The Herald of Everett, Washington
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Published: Friday, March 30, 2012
  • Vicki Barnett (left), worked at the mill for 38 years, from 1973 to December 2011.
Trixie Miles (right), retired last May after 35 years at the mill.

    Mark and Annie Mulligan / The Herald

    Vicki Barnett (left), worked at the mill for 38 years, from 1973 to December 2011. Trixie Miles (right), retired last May after 35 years at the mill.

Voices of the mill: Vicki Barnett and Trixie Miles

Storeroom, 38 and 35 years

In this series, we're telling the stories of what the Kimberly-Clark mill closure means for workers and for Everett, which has been defined by mills for more than a century.
For five years, Vicki Barnett and Trixie Miles shared a job in the storeroom on the same shift at Kimberly-Clark, but their connections to the mill run far deeper -- back to the company that hired them, Scott Paper.
Both women raised families, bought homes and built lives working for what they remember as a more "family-oriented" company.
For Barnett, Scott's truly was a family affair.
Her father and her mother, a brother, an uncle and cousins all worked for Scott Paper at one time. Her mother started working at the mill when Barnett was in grade school, and her mother was still there when Barnett hired on as summer help, planning to work just long enough to buy a car.
Barnett ended up staying 38 years.
"I can honestly say, had I not worked there, I probably wouldn't be as fortunate as I am today," she said.
Both women met their husbands working at the mill. Barnett and her husband, Les Barnett, even worked as partners on the same machine together for seven years. "24-7 we were together."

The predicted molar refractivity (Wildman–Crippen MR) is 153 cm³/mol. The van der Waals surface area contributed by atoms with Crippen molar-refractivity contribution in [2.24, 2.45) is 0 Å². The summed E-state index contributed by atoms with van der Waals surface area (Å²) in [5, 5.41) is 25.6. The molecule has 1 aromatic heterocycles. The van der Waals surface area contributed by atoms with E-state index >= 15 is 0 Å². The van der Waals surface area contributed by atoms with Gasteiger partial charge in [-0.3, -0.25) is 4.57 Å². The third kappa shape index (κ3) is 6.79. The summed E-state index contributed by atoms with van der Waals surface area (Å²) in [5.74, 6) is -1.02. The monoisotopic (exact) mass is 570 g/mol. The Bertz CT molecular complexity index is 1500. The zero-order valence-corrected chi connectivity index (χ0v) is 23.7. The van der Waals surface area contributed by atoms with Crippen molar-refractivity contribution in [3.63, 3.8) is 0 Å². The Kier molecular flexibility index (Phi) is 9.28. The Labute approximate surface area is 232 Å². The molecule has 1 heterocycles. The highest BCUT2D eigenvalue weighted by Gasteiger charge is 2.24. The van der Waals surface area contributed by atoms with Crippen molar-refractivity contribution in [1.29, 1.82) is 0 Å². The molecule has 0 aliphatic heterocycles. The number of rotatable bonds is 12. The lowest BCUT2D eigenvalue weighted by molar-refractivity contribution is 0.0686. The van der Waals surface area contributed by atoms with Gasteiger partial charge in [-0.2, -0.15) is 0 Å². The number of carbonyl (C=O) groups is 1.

For Miles, who retired last May after 35 years at the mill, getting her job at Scott Paper was a huge step. Her mother raised five kids, and Miles was the first in her family to get a great-paying job with benefits.
"I was the first one in my family to get a really, what you'd consider, a really good life-saving job," she said. "So I felt very fortunate."
The job was not easy to get either. Before going in to apply, Miles heard that you had to be at least 5-foot-2 to get the job. Miles stood an inch short.
So she stuffed insoles into her socks before going to the interview. It worked -- she was hired.
Both women worry about the future -- not so much for themselves -- but for the next generation. Decent-paying jobs are more important than ever, Barnett said.
"I don't think putting a park and recreation or a mall (at the Kimberly-Clark site) is going to help families."

The Last Smokestack: Go to the main series page

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